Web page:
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Thursday, January 18, 2007
Older Americans Not Discussing Complementary and Alternative Medicine Use with Doctors
In spite of the high use of complementary and alternative medicine (CAM) among people age 50 or older, 69 percent of those who use CAM do not talk to their doctors about it, according to a new survey conducted by AARP and the National Center for Complementary and Alternative Medicine (NCCAM) at the National Institutes of Health. The survey examined conversations between patients and their physicians regarding CAM use.
CAM is a group of diverse medical and health care systems, practices, and products that are not presently considered to be part of conventional medicine. It includes such products and practices as herbal supplements, meditation, homeopathy, and acupuncture.
“We know that people 50 and older tend to be high users of complementary and alternative medicine, but this study was the first to explore gaps in communications regarding the use of CAM between patients and their physicians,” said Cheryl Matheis, AARP Director of Health Strategies. “Communication is important to ensure the wise use of all conventional and CAM therapies.”
Differences in communication practices across demographic groups were also found. Women were more likely than men to have discussed CAM use (26 percent versus 16 percent) and what types of therapies to use (70 percent versus 51 percent). In addition, people with incomes of $75,000 or more (31 percent) or $25,000 to $49,999 (25 percent) frequently discussed CAM use with doctors.
“An open dialogue between consumers and their physicians is critical to ensuring safe and appropriate integrated care,” said Margaret A. Chesney, Ph.D., NCCAM’s Deputy Director. “As the Federal Government’s lead agency for scientific research on CAM, NCCAM is especially committed to educating both consumers and health care providers about the importance of discussing the use of CAM and providing evidence-based information to help with health care decision-making.”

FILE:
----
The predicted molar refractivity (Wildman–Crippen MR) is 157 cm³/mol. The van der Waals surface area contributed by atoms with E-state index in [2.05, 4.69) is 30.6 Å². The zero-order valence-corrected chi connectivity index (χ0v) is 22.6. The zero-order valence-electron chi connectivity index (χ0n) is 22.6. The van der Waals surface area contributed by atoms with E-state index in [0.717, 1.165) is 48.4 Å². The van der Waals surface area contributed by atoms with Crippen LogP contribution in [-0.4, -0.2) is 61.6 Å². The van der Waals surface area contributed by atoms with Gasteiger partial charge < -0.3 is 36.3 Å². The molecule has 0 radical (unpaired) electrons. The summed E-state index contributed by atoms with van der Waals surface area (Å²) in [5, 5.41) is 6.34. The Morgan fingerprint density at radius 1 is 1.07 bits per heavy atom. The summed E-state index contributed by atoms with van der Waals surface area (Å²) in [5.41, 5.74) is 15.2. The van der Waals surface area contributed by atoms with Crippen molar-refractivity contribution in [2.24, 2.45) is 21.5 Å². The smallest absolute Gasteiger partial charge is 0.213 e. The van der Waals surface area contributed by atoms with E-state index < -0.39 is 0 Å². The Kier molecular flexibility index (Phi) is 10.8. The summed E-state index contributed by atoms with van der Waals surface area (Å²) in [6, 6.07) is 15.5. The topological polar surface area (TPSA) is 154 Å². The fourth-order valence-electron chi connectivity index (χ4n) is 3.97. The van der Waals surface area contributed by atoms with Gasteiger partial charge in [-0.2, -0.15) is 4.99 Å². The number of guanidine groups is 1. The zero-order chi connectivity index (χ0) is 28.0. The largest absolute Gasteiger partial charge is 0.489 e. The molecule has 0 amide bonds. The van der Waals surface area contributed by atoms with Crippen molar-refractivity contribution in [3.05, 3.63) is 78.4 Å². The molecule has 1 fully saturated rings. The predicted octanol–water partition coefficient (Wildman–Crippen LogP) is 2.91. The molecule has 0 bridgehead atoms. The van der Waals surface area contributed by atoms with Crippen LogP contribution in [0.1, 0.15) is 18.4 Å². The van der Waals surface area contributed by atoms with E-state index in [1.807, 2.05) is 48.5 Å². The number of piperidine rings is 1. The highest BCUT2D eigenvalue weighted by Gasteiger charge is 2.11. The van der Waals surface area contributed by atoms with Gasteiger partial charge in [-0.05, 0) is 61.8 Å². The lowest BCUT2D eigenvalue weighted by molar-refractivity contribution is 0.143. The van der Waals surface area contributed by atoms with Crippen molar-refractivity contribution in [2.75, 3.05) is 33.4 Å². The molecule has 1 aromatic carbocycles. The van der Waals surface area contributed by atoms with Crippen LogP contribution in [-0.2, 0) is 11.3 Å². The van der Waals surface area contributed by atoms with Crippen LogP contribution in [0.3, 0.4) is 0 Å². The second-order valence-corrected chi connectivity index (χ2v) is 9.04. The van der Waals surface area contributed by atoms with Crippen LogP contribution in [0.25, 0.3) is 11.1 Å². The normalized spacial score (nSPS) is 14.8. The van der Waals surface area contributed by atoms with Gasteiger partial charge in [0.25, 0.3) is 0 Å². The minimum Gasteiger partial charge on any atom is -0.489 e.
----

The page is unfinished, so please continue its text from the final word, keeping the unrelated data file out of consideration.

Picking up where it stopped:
This telephone survey, administered to a nationally representative group of 1,559 people age 50 or older, revealed some reasons why doctor-patient dialogue is lacking. Respondents most often did not discuss their CAM use with doctors because the physicians never asked (42 percent); they did not know that they should (30 percent); or there was not enough time during the office visit (19 percent). Interestingly, men who had seen a doctor were more likely than women not to have discussed CAM because their doctors never asked (46 percent versus 38 percent).
Other highlights from the survey report include:
Prescription and Over-the-Counter Medication Use
- The topics most often discussed with doctors were the effectiveness of a CAM therapy (67 percent); what to use (64 percent); how a CAM therapy might interact with other medications or treatments received (60 percent); advice on whether to pursue a CAM therapy (60 percent); and safety of a CAM therapy (57 percent).